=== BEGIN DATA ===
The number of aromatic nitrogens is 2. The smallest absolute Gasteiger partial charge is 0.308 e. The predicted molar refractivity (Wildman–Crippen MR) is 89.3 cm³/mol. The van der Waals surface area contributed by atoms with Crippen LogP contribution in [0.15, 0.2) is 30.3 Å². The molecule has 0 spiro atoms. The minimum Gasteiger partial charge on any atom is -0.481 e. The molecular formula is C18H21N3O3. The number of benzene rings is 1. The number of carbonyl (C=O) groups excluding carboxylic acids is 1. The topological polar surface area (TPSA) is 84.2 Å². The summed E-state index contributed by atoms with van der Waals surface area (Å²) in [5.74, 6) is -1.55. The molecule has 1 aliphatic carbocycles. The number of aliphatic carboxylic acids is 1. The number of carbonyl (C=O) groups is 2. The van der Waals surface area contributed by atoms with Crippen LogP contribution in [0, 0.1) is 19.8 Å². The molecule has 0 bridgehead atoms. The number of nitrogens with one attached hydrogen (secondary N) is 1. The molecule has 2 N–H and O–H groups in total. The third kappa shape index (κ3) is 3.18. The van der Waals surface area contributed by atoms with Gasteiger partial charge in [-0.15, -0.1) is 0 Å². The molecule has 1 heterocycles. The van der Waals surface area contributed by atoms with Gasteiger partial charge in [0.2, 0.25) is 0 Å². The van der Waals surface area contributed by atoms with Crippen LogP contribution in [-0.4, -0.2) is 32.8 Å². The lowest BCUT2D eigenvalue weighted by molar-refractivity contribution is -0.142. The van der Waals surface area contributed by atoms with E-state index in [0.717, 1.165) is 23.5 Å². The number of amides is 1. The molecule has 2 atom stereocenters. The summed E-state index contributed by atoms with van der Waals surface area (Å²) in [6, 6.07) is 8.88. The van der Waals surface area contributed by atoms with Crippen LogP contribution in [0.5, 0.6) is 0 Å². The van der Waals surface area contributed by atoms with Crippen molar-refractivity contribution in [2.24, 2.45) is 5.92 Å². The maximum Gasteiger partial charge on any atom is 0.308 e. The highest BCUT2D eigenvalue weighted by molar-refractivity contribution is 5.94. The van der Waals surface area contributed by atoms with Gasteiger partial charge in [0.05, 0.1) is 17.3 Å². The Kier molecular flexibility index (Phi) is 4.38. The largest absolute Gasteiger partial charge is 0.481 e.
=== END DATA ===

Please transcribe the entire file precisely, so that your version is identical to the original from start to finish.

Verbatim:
The number of aromatic nitrogens is 2. The smallest absolute Gasteiger partial charge is 0.308 e. The predicted molar refractivity (Wildman–Crippen MR) is 89.3 cm³/mol. The van der Waals surface area contributed by atoms with Crippen LogP contribution in [0.15, 0.2) is 30.3 Å². The molecule has 0 spiro atoms. The minimum Gasteiger partial charge on any atom is -0.481 e. The molecular formula is C18H21N3O3. The number of benzene rings is 1. The number of carbonyl (C=O) groups excluding carboxylic acids is 1. The topological polar surface area (TPSA) is 84.2 Å². The summed E-state index contributed by atoms with van der Waals surface area (Å²) in [5.74, 6) is -1.55. The molecule has 1 aliphatic carbocycles. The number of aliphatic carboxylic acids is 1. The number of carbonyl (C=O) groups is 2. The van der Waals surface area contributed by atoms with Crippen LogP contribution in [0, 0.1) is 19.8 Å². The molecule has 0 bridgehead atoms. The number of nitrogens with one attached hydrogen (secondary N) is 1. The molecule has 2 N–H and O–H groups in total. The third kappa shape index (κ3) is 3.18. The van der Waals surface area contributed by atoms with Gasteiger partial charge in [-0.15, -0.1) is 0 Å². The molecule has 1 heterocycles. The van der Waals surface area contributed by atoms with Gasteiger partial charge in [0.2, 0.25) is 0 Å². The van der Waals surface area contributed by atoms with Crippen LogP contribution in [-0.4, -0.2) is 32.8 Å². The lowest BCUT2D eigenvalue weighted by molar-refractivity contribution is -0.142. The van der Waals surface area contributed by atoms with E-state index in [0.717, 1.165) is 23.5 Å². The number of amides is 1. The molecule has 2 atom stereocenters. The summed E-state index contributed by atoms with van der Waals surface area (Å²) in [6, 6.07) is 8.88. The van der Waals surface area contributed by atoms with Crippen LogP contribution in [0.5, 0.6) is 0 Å². The van der Waals surface area contributed by atoms with Crippen molar-refractivity contribution in [2.24, 2.45) is 5.92 Å². The maximum Gasteiger partial charge on any atom is 0.308 e. The highest BCUT2D eigenvalue weighted by molar-refractivity contribution is 5.94. The van der Waals surface area contributed by atoms with Gasteiger partial charge in [0.05, 0.1) is 17.3 Å². The Kier molecular flexibility index (Phi) is 4.38. The largest absolute Gasteiger partial charge is 0.481 e.